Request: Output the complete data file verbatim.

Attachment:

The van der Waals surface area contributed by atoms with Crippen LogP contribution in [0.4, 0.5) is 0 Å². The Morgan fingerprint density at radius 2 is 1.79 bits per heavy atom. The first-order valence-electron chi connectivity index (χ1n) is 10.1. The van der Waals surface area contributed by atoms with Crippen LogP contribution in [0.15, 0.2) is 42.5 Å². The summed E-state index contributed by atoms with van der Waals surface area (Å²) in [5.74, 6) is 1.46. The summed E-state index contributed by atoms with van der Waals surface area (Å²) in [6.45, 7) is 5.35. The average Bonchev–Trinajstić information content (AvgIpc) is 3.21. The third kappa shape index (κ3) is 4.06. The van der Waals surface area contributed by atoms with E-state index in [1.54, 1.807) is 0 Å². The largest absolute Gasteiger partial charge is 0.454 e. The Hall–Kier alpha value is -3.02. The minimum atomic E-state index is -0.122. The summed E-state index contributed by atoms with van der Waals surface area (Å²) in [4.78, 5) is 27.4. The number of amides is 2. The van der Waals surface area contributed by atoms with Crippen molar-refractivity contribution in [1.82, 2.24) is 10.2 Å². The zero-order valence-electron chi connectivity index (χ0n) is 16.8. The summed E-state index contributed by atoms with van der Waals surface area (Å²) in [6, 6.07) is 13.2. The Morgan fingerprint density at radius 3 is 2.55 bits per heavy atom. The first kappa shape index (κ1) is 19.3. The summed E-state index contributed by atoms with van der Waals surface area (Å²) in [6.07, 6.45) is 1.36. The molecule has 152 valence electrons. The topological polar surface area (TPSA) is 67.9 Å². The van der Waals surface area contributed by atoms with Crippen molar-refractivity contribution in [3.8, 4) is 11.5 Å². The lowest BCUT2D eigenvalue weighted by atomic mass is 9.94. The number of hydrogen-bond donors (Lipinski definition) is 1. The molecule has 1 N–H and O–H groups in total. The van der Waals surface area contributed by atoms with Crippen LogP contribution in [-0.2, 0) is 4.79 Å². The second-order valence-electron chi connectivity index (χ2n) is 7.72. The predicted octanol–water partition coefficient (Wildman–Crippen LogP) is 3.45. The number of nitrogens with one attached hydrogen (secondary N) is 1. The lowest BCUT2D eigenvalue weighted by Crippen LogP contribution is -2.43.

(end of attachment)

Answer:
The van der Waals surface area contributed by atoms with Crippen LogP contribution in [0.4, 0.5) is 0 Å². The Morgan fingerprint density at radius 2 is 1.79 bits per heavy atom. The first-order valence-electron chi connectivity index (χ1n) is 10.1. The van der Waals surface area contributed by atoms with Crippen LogP contribution in [0.15, 0.2) is 42.5 Å². The summed E-state index contributed by atoms with van der Waals surface area (Å²) in [5.74, 6) is 1.46. The summed E-state index contributed by atoms with van der Waals surface area (Å²) in [6.45, 7) is 5.35. The average Bonchev–Trinajstić information content (AvgIpc) is 3.21. The third kappa shape index (κ3) is 4.06. The van der Waals surface area contributed by atoms with E-state index in [1.54, 1.807) is 0 Å². The largest absolute Gasteiger partial charge is 0.454 e. The Hall–Kier alpha value is -3.02. The minimum atomic E-state index is -0.122. The summed E-state index contributed by atoms with van der Waals surface area (Å²) in [4.78, 5) is 27.4. The number of amides is 2. The van der Waals surface area contributed by atoms with Crippen molar-refractivity contribution in [1.82, 2.24) is 10.2 Å². The zero-order valence-electron chi connectivity index (χ0n) is 16.8. The summed E-state index contributed by atoms with van der Waals surface area (Å²) in [6, 6.07) is 13.2. The Morgan fingerprint density at radius 3 is 2.55 bits per heavy atom. The first kappa shape index (κ1) is 19.3. The summed E-state index contributed by atoms with van der Waals surface area (Å²) in [6.07, 6.45) is 1.36. The molecule has 152 valence electrons. The topological polar surface area (TPSA) is 67.9 Å². The van der Waals surface area contributed by atoms with Crippen molar-refractivity contribution in [3.8, 4) is 11.5 Å². The lowest BCUT2D eigenvalue weighted by atomic mass is 9.94. The number of hydrogen-bond donors (Lipinski definition) is 1. The molecule has 1 N–H and O–H groups in total. The van der Waals surface area contributed by atoms with Crippen LogP contribution in [-0.2, 0) is 4.79 Å². The second-order valence-electron chi connectivity index (χ2n) is 7.72. The predicted octanol–water partition coefficient (Wildman–Crippen LogP) is 3.45. The number of nitrogens with one attached hydrogen (secondary N) is 1. The lowest BCUT2D eigenvalue weighted by Crippen LogP contribution is -2.43.